Friday, February 25, 2011

WTA07 - when do we really start testing ?

Last Saturday I was participating in Weekend Testing Americas #7. This session realized me once again how little I know :).

The Challenge: Cross the River
Press the round blue button to begin. The goal is to get all eight people across the river. You must respect the following rules:

Only two people can be on the raft at one time.
Only the mother, father & officer can operate the raft.
The mother cannot be left with the sons without the father (or she’ll beat them).
The father cannot be left with the daughters without the mother (or he’ll beat them).
The thief cannot be left with anyone without the officer (or there will be even more beat-downs).

The Mission:
"I’m hiring staff for my IT department. I was told that this simple program will help me in finding the smartest candidates. Your mission: test the program and report how it suits my needs!"

Session from my perspective
I read the mission and downloaded the application. Then I started testing - I was trying to find any problems with this application as fast as I could. Meanwhile I was reading main chat. It was strange that no one was writing about the "findings" or "issues" related to the program. The discussion was mainly focused on the mission. Instead of pure clicking on the program, people were trying to:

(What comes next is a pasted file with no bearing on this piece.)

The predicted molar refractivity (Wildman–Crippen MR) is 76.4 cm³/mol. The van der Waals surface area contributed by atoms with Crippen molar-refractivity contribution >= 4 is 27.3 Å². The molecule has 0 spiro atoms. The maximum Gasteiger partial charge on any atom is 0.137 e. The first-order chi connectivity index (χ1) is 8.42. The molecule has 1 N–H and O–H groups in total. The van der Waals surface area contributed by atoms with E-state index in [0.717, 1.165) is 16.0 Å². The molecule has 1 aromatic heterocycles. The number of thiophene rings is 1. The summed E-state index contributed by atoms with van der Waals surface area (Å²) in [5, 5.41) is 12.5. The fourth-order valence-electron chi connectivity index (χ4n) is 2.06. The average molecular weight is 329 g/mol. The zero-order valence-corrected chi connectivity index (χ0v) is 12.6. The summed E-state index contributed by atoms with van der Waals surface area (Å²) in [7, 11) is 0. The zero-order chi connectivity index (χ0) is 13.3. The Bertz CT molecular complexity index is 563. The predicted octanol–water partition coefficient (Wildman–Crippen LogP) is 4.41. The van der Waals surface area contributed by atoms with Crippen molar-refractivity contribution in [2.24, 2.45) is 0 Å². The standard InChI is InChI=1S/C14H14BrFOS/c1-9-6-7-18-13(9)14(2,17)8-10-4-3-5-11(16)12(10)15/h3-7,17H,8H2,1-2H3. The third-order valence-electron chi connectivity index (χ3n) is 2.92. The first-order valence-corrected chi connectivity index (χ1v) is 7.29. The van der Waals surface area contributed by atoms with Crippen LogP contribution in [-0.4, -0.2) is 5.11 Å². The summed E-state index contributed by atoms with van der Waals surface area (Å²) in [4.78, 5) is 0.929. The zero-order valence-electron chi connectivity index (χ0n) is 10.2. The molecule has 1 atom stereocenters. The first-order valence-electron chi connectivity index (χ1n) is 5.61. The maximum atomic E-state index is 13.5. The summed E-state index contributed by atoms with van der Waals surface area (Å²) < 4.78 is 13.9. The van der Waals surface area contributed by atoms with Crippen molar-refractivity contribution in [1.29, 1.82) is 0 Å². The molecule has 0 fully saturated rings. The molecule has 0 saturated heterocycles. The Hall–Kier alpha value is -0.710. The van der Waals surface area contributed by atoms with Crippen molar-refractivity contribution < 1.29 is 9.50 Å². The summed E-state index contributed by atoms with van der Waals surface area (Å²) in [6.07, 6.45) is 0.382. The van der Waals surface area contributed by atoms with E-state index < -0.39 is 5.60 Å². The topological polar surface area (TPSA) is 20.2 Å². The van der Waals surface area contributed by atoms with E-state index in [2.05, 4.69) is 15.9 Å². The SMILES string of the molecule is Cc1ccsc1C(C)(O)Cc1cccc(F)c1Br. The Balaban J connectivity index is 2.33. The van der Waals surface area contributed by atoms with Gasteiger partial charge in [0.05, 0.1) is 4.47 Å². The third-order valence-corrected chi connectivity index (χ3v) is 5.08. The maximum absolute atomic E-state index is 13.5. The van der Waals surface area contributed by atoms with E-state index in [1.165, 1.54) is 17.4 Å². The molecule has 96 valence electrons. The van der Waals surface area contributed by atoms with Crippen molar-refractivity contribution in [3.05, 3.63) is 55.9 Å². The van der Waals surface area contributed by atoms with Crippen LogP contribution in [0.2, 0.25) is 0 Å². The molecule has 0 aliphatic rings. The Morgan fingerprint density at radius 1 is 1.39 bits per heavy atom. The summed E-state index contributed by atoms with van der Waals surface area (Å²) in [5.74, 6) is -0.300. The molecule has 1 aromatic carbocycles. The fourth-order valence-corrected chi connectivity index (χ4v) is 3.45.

- get as much details from the customer as possible
- challenge the mission
- understand what "smartness" we are looking for
- to understand how a piece of software can evaluate the smartness
- to verify if we are smart enough to evaluate others smartness
- and so on

Above questions reminded me, how many times I start testing something without asking for more details and without raising questions. I realized that testing hardly ever start form executing program.

The debate was very inspiring. One of the brillinat thought was from Adam Yuret:
Bugs are meaningless in this context. Like finding that the logo on one side of the sinking titanic is the wrong color.

If I could remember only one thing from the Weekend Testing session it would be from Justin Byers:
Avoid jumping into the software looking for bugs until you know what you’re really testing.

For whole chat session see chat transcript.

Participants: Michael Larsen, Justin Byers, Albert Gareev, Shmuel Gershon, Markus Deibel, Mohinder Khosla, Adam Yuret, Perze Ababa, Phil Kirkham, Aleksander Lipski

Thanks guys for another testing lesson.

Thursday, February 10, 2011

Skype Coaching with James Bach

One of the privileges of being a member of Association for Software Testing are coaching sessions over Skype. Recently, I've had a chance for a lesson with James Bach. It is hard to find someone in testing field who doesn't know or at least heard about him. The most important in his coaching sessions is that he is not giving tutorial nor pure advice. He is challenging you with his questions and posing puzzles. The goal is to learn something through mental struggling.

I asked for such lesson last month and I was very lucky because he found some time for it. We've started lesson from the question : "Are testers allowed to make assumptions?"